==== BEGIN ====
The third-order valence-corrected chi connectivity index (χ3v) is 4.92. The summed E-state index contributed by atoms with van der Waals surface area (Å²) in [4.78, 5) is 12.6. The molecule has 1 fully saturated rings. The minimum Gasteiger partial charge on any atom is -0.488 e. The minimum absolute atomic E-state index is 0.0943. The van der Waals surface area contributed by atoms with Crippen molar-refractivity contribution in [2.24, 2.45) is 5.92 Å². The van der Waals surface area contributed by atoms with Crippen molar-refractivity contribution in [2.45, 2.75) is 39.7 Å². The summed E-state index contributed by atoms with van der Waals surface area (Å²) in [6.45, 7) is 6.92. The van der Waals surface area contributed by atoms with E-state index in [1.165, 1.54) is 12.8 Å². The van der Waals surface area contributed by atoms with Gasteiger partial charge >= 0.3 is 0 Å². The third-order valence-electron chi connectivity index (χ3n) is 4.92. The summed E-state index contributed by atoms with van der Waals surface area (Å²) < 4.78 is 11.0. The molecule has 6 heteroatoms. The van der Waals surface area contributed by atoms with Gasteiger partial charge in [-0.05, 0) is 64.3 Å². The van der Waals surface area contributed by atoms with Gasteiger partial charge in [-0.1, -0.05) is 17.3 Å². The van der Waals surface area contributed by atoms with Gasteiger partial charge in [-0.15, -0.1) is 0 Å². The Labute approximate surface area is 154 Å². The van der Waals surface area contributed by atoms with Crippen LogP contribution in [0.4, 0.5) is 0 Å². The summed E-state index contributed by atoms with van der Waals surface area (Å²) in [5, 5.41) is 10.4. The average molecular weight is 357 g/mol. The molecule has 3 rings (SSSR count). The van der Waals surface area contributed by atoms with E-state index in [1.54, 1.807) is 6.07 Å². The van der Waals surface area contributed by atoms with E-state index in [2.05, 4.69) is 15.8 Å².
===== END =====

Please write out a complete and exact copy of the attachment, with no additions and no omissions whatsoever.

The third-order valence-corrected chi connectivity index (χ3v) is 4.92. The summed E-state index contributed by atoms with van der Waals surface area (Å²) in [4.78, 5) is 12.6. The molecule has 1 fully saturated rings. The minimum Gasteiger partial charge on any atom is -0.488 e. The minimum absolute atomic E-state index is 0.0943. The van der Waals surface area contributed by atoms with Crippen molar-refractivity contribution in [2.24, 2.45) is 5.92 Å². The van der Waals surface area contributed by atoms with Crippen molar-refractivity contribution in [2.45, 2.75) is 39.7 Å². The summed E-state index contributed by atoms with van der Waals surface area (Å²) in [6.45, 7) is 6.92. The van der Waals surface area contributed by atoms with E-state index in [1.165, 1.54) is 12.8 Å². The van der Waals surface area contributed by atoms with Gasteiger partial charge >= 0.3 is 0 Å². The third-order valence-electron chi connectivity index (χ3n) is 4.92. The summed E-state index contributed by atoms with van der Waals surface area (Å²) < 4.78 is 11.0. The molecule has 6 heteroatoms. The van der Waals surface area contributed by atoms with Gasteiger partial charge in [-0.05, 0) is 64.3 Å². The van der Waals surface area contributed by atoms with Gasteiger partial charge in [-0.1, -0.05) is 17.3 Å². The van der Waals surface area contributed by atoms with Gasteiger partial charge in [-0.15, -0.1) is 0 Å². The Labute approximate surface area is 154 Å². The van der Waals surface area contributed by atoms with Crippen LogP contribution in [0.4, 0.5) is 0 Å². The summed E-state index contributed by atoms with van der Waals surface area (Å²) in [5, 5.41) is 10.4. The average molecular weight is 357 g/mol. The molecule has 3 rings (SSSR count). The van der Waals surface area contributed by atoms with E-state index in [1.54, 1.807) is 6.07 Å². The van der Waals surface area contributed by atoms with E-state index in [2.05, 4.69) is 15.8 Å².